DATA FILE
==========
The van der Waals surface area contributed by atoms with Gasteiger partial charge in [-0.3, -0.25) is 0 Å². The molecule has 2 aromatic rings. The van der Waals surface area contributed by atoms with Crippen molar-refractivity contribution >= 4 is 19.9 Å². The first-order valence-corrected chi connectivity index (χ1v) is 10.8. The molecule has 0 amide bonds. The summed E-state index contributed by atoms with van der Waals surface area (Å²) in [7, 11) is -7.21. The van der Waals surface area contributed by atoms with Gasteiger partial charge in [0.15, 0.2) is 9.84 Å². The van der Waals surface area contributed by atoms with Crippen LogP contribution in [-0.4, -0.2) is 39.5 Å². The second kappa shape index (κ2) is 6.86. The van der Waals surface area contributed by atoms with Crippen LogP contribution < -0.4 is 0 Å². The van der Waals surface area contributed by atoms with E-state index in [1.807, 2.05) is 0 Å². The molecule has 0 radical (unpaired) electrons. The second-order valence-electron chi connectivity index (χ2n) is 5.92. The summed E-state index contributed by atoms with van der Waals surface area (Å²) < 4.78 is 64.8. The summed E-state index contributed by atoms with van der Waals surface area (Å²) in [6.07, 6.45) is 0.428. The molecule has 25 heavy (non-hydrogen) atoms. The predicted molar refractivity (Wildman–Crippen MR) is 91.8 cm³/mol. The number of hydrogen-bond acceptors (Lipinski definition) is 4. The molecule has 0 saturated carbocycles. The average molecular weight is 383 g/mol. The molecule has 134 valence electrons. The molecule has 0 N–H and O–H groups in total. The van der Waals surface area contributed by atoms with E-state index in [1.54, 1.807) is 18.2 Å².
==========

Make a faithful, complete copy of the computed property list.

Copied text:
The van der Waals surface area contributed by atoms with Gasteiger partial charge in [-0.3, -0.25) is 0 Å². The molecule has 2 aromatic rings. The van der Waals surface area contributed by atoms with Crippen molar-refractivity contribution >= 4 is 19.9 Å². The first-order valence-corrected chi connectivity index (χ1v) is 10.8. The molecule has 0 amide bonds. The summed E-state index contributed by atoms with van der Waals surface area (Å²) in [7, 11) is -7.21. The van der Waals surface area contributed by atoms with Gasteiger partial charge in [0.15, 0.2) is 9.84 Å². The van der Waals surface area contributed by atoms with Crippen LogP contribution in [-0.4, -0.2) is 39.5 Å². The second kappa shape index (κ2) is 6.86. The van der Waals surface area contributed by atoms with Crippen LogP contribution < -0.4 is 0 Å². The van der Waals surface area contributed by atoms with E-state index in [1.807, 2.05) is 0 Å². The molecule has 0 radical (unpaired) electrons. The second-order valence-electron chi connectivity index (χ2n) is 5.92. The summed E-state index contributed by atoms with van der Waals surface area (Å²) < 4.78 is 64.8. The summed E-state index contributed by atoms with van der Waals surface area (Å²) in [6.07, 6.45) is 0.428. The molecule has 25 heavy (non-hydrogen) atoms. The predicted molar refractivity (Wildman–Crippen MR) is 91.8 cm³/mol. The number of hydrogen-bond acceptors (Lipinski definition) is 4. The molecule has 0 saturated carbocycles. The average molecular weight is 383 g/mol. The molecule has 134 valence electrons. The molecule has 0 N–H and O–H groups in total. The van der Waals surface area contributed by atoms with E-state index in [1.54, 1.807) is 18.2 Å².